John JuergensMy epitaph

Epitaphs on gravestones seem to be a lost art. If you go to some of the older cemeteries you can find some really great remembrances. I have no idea why epitaphs are no longer popular; maybe it is just no longer seemly, or the expense of having them engraved in stone is too costly. I know what I would like to have placed on my headstone, but first a brief story so it will make sense.

Some years ago I attended a snooty wine dinner as a member of an international wine tasting organization. This was an annual affair hosted at the home of a member, and the rest of the members were encouraged to bring some of their better wines to contribute to the party. In fact, I suspect some people used this as an opportunity to clear out old or undesirable wines from their cellars.

During the cocktail portion of the evening a bar was set up with a variety of member wines. I selected a curious California Zinfandel; curious because it was about 18 years old. Although Zinfandel wines start out as massive, muscular wines they tend to fade within five to six years. So I was curious how this one had held up.

As the waiter poured me a glass I noticed a distinct brown color to the wine, not a good sign. When I inspected it more closely it was the color of pine straw and smelled like burnt leaves. I did venture a tiny sip to confirm that the wine was DOA, and it tasted like tea made of pine straw and burnt leaves. I felt it my duty to inform the waiter and have him remove it from the bar so that others would not have to endure its demise.

When I came back later to try a different wine the cadaverous Zinfandel was back on the bar. I asked the waiter about it and he told me that the owner of the wine insisted that he put it back out because the wine simply had not yet opened up, or in his words, "It hasn't come around yet." I told a few other people about the wine and that it should be avoided.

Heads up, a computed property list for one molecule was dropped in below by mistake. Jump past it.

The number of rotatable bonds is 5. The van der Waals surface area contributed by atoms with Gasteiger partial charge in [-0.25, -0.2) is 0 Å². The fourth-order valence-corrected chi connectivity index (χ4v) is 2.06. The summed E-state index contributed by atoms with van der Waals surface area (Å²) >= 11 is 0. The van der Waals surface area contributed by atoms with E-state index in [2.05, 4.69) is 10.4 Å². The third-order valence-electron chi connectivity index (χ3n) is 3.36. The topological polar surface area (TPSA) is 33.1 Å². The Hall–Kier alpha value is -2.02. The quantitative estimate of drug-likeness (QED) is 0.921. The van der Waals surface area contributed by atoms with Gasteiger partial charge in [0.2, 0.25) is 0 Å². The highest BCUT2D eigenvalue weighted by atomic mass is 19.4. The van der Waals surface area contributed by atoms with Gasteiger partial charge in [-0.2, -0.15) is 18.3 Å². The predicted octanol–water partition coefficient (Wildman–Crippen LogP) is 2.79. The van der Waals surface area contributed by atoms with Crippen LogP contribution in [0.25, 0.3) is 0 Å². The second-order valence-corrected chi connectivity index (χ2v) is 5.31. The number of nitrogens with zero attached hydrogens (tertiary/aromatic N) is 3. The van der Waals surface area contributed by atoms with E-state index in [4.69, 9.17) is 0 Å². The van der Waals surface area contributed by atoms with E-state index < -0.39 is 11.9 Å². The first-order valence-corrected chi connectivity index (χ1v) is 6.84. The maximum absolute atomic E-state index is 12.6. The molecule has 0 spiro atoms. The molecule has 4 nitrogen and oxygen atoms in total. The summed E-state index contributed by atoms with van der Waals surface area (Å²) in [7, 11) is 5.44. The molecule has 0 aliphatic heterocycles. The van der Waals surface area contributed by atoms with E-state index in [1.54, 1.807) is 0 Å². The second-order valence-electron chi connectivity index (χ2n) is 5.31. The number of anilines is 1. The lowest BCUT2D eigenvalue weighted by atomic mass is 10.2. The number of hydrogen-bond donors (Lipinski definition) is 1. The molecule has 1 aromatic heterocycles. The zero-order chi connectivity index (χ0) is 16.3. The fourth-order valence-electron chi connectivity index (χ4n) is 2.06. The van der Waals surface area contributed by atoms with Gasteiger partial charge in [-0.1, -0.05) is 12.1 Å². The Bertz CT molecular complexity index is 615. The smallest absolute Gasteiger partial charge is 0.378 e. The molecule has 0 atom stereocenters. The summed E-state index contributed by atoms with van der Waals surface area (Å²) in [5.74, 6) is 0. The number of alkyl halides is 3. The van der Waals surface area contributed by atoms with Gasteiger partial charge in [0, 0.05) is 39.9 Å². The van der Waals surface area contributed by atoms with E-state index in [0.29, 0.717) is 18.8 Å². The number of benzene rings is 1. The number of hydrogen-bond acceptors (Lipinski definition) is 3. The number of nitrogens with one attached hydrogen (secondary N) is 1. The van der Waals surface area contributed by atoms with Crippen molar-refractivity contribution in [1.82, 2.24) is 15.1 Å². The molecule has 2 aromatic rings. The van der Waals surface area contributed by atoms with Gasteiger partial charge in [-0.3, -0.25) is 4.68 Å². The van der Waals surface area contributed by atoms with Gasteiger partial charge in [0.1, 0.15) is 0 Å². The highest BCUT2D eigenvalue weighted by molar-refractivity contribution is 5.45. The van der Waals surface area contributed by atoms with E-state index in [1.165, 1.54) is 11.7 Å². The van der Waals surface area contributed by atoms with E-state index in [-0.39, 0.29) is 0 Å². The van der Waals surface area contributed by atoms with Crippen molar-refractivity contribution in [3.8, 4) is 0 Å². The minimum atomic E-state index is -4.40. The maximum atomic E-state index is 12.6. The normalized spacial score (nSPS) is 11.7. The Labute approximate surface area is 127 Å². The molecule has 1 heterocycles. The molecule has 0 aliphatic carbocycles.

Later in the evening the owner of the wine, now half way into his cups, approached me and challenged me on why I was bad-mouthing his fine wine. I told him it was completely shot, but he insisted that it just needed a bit more time to "come around."

As the evening was ending and guests were leaving I saw the same individual sitting in a chair obviously well into his cups cradling his beloved dead Zinfandel in one arm, a glass in the other, still beseeching anyone who walked by to give it one more try.

When he saw me about to leave he struggled out of the chair and started berating me about dissing his wine. I told him to give it up, the wine was gone, and added, "Someone should put us out of its misery." This really annoyed him and I had the feeling he might get violent, or at least cause a scene, so I scurried on out the door.

So now I come to my epitaph. Here's what I would like on my tombstone: "He was a pretty good guy, but he never quite came around."


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